Following a stepwise procedure, random-effects models were estimated where age-specific observations were nested in students. The models were estimated with Maximum Likelihood. First, an empty model (Model 0) was estimated to examine whether observations within persons were more alike than between persons (i.e., whether data was nested). In Model 1, age was added (as a continuous variable in Model 1a, as an indicator variable in Model 1b) to examine the development of life satisfaction over time. In Model 2a and 2b, gender and immigrant background were added separately and in Model 2c simultaneously to examine whether life satisfaction levels differed between boys and girls and between children of immigrants and nonimmigrants. In Model 2d, the interaction gender*immigrant background was added to investigate whether the effect of immigrant background differed between boys and girls.
To examine whether life satisfaction trajectories differed across groups, four models were tested. Model 3a included a cross-level interaction age*gender, to examine whether the effect of age differed between boys and girls. Model 3b estimated the interaction between age*immigrant background to test whether the effect of age differed between children of immigrants and nonimmigrants. Model 3c included both the interaction age*gender and age*immigrant background. Model 3d, finally, included the 3-way interaction age*gender*immigrant background to examine whether the interaction between age and immigrant background differed between boys and girls. Likelihood ratio(LR)-tests and BIC’s were used to compare models. Lower BIC’s indicate a better model fit. To interpret the regression models, main effects (from models 2a–2d) are presented in Table 2. The models with age interactions (models 3a–3d) and their predicted margins and confidence intervals are presented graphically (Figs. 2–3).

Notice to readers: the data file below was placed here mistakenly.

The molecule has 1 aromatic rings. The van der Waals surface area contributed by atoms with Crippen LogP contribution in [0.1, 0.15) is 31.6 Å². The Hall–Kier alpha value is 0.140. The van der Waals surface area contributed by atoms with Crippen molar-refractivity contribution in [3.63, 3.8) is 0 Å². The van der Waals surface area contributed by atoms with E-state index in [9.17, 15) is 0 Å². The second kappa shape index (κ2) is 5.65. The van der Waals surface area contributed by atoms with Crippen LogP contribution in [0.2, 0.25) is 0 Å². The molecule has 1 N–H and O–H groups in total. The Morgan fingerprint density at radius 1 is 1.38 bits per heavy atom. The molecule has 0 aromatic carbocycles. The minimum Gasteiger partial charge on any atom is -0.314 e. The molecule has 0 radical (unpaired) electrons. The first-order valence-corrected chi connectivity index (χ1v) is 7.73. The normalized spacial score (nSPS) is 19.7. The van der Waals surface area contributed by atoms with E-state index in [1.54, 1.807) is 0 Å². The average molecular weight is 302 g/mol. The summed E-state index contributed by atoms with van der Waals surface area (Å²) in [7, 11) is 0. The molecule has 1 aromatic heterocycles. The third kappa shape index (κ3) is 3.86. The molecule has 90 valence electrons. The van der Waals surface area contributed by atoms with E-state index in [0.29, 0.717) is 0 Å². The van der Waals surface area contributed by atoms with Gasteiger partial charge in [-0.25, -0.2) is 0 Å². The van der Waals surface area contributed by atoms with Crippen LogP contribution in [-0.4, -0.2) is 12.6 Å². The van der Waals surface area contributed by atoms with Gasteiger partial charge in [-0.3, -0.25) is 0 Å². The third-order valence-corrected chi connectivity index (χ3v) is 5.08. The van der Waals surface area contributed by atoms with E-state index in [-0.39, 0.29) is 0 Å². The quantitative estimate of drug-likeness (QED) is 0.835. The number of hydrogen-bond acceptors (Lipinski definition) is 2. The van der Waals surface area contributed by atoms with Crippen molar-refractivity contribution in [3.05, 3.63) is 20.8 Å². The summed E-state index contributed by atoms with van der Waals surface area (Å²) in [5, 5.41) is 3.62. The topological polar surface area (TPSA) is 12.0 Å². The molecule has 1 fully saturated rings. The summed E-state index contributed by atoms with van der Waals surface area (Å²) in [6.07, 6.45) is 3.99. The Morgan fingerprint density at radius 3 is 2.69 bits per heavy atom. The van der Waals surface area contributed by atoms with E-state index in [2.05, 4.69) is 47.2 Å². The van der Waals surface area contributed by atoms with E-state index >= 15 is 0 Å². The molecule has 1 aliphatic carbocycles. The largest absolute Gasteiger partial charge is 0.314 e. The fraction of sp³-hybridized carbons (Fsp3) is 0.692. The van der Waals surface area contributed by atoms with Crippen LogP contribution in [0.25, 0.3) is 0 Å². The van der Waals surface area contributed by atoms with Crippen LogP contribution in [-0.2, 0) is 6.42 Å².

Finally, sensitivity analyses were performed. To investigate attrition effects, main analyses were performed on a restricted sample of participants who participated in all seven waves. Differences within the group of children of immigrants were explored based on their country of origin and religion.
Model comparison results of the hierarchical multilevel models are presented in Table 3. Model 0 shows that both within-person (σe = 1.68, SE = 0.01) and between-person standard deviations (σu = 1.01, SE = 0.18) were significant. The intraclass correlation (ICC) indicates that 26.8% of the variance was between persons and 73.2% within persons. In other words, there was a strong correlation between individuals’ life satisfaction levels over time (r = 0.73).
In Model 1a, the predictor age was added. Both the linear (b = 0.45, SE = 0.07, p < 0.001) and quadratic (b = −0.01, SE = 0.002, p < 0.001) term were significant. Model fit improved significantly (χ2(2) = 41.31, p < 0.001) compared to the empty model indicating the importance of age and thus development over time (Table 2). To examine in more detail how life satisfaction developed over time, Model 1b included age as an indicator variable. Fit of Model 1b improved compared to Model 1a, indicating a nonlinear age pattern (χ2(7) = 80.75, p < 0.001). Life satisfaction means fluctuated but remained above seven over the entire study length. In contrast to the expected U-shape, life satisfaction followed an M-shape: it increased until age 16, then decreased until age 18, increased until age 20, but again decreased until age 23 (Fig. 1). This suggests a nonlinear development of life satisfaction over time. Because of the nonlinear development of life satisfaction, age was included as an indicator variable in the models with interactions by gender and immigrant status.